“The textiles in this show are incredible,” said Jan Whitlock, a Centreville, Del., who displayed a pictorial applique quilt, $38,000; a make-do wing chair upholstered with an Eighteenth Century petticoat, $8,700; and a whole-cloth quilt of Prussian blue, $4,800. Her sales included an early prodded hearth rug from Connecticut; a miniature Vermont paint decorated bed fully dressed with an antique stenciled skirt, quilt and blanket; and an applique wool table mat.
“We sold a rare set of four cherry Chippendale side chairs from Litchfield, Conn., to a collecting couple; a rare Seventeenth Century English stump work needlework casket and assorted decorative arts,” said Ruth Van Tassel and Don Baumamn.
Remarkable survivors at Sam Herrup, Sheffield, Mass., included a Nineteenth Century footstool covered with crewel embroidered fabric, $10,500, and a black wool blanket embroidered with flowers and inscribed “Polly Delano 1815.”
“Embroidered blankets of this sort are even rarer than bed rugs,” said Herrup, citing similar examples at Winterthur and Historic Deerfield. For those who wanted both, Olde Hope’s New England bed rug inscribed “Joseph and Olive Abbott, March 22, 1775” was $49,000.
Bargains on the floor included Melinda and Laszlo Zongor’s woven coverlets, ranging from a Masonic lodge carpet to a rare four-color Bird of Paradise coverlet from New York. Pewter dealer Wayne Hilt featured an unmarked American tankard attributed to Connecticut smith Samuel Danforth, circa 1794, $5,250.
Jeff Bridgman of Dillsburg, Penn., hoisted a rare 13-star American flag, $40,000, dating to 1820-30.
“Currier & Ives is particularly popular in New England,” said Christopher Lane of the Philadelphia Print Shop, which hung an A.F. Tait large folio image, “American Frontier,” $8,750, and George Durrie’s “Winter Morning,” $11,000.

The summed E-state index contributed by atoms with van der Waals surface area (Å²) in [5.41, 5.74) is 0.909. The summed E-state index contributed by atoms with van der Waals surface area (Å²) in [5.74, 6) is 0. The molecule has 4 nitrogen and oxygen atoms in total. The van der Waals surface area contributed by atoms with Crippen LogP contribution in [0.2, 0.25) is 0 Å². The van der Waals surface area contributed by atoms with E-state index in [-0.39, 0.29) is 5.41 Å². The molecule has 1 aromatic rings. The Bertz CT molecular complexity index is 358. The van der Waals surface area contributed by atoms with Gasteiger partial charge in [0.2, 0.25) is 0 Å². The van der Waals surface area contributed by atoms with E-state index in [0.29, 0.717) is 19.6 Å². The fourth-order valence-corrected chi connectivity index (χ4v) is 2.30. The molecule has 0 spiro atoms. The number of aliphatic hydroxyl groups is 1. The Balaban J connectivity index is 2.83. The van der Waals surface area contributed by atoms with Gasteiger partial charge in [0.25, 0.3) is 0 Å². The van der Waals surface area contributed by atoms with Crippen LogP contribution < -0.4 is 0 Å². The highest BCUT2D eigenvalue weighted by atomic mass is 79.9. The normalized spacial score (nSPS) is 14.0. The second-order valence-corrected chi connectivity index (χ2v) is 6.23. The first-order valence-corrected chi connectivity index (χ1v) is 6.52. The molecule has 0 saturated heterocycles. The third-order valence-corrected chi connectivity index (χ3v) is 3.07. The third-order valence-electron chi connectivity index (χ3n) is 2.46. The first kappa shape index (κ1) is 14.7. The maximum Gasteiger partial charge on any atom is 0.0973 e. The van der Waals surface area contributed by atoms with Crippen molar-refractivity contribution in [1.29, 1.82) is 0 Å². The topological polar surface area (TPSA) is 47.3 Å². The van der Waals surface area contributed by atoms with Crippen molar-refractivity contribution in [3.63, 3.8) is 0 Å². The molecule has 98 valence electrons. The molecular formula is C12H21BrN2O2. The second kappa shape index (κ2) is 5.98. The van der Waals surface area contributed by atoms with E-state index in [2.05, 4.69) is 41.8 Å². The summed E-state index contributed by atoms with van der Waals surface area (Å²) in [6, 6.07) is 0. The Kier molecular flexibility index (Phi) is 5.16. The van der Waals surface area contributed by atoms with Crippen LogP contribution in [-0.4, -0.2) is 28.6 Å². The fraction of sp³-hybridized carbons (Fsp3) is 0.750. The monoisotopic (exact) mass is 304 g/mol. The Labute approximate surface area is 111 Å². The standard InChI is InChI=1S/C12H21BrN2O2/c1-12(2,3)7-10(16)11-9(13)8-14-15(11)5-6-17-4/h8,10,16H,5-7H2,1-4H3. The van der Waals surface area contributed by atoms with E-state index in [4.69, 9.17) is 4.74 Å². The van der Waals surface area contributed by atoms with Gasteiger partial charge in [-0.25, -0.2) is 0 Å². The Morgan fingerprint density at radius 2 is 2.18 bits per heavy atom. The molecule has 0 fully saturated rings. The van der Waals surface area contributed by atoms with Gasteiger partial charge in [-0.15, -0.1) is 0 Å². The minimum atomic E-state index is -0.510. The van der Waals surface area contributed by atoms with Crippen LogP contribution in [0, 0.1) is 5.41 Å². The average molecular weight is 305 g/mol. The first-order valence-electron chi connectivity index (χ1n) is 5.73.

Joan Brownstein sold the best of several pieces of quillwork. Her showpiece was a large oil on canvas portrait of young boy, Herbert Goodwin of Saco, Maine, $55,000, in a landscape with flowers.
Elle Shushan featured a pair of large pastel portraits of James Davenport of Stamford, Conn., one by Sharples, $12,500 for the pair. A pair of primitive paintings attributed to Thomas Chambers, depicting Boston Gardens and Mount Vernon, were $75,000 at Pam and Martha Boynton.
Certainly the most unusual offering on the floor was John Sideli’s hanging wall cupboard, $18,500, filled with 35 years worth of smalls collected by the artist turned dealer.
“Small rdf_Descriptions did well. We sold a range of things,” said first-time exhibitor Bill Bartley, who parted with a beautifully carved mahogany wall bracket. “It remind me of a hairy paw-foot card table I once owned,” quipped the Litchfield, Conn., dealer.
“Most of my sales were for good ceramics and glass, and a couple of pieces of smaller furniture. The show attracted many savvy collectors, and many made purchases,” said Brian Cullity.
“We had strong interest in textiles, furniture and folk objects, and sold several very good things,” said George Allen of Raccoon Creek.
Having sold two banjo clocks, Madison, Conn., dealer Kirtland Crump was off to a brisk start. Nathan Liverant and Son sold a pair of portraits of Ambrose and Hannah Waldron painted by Frederick Mayhew of Martha’s Vineyard, along with several children’s chairs and some smalls.
The ADA has great ambitions for next year’s show, ambitions that it finally seems well positioned to realized.
“We’re doubling the parking and a new Hampton Inn is being built in Greenfield, Mass., which should ease the shortage of hotel rooms. In conjunction with Historic Deerfield, we hope to develop programming, perhaps a symposium, that will give collectors a weekend’s worth of activities,” said John Russell.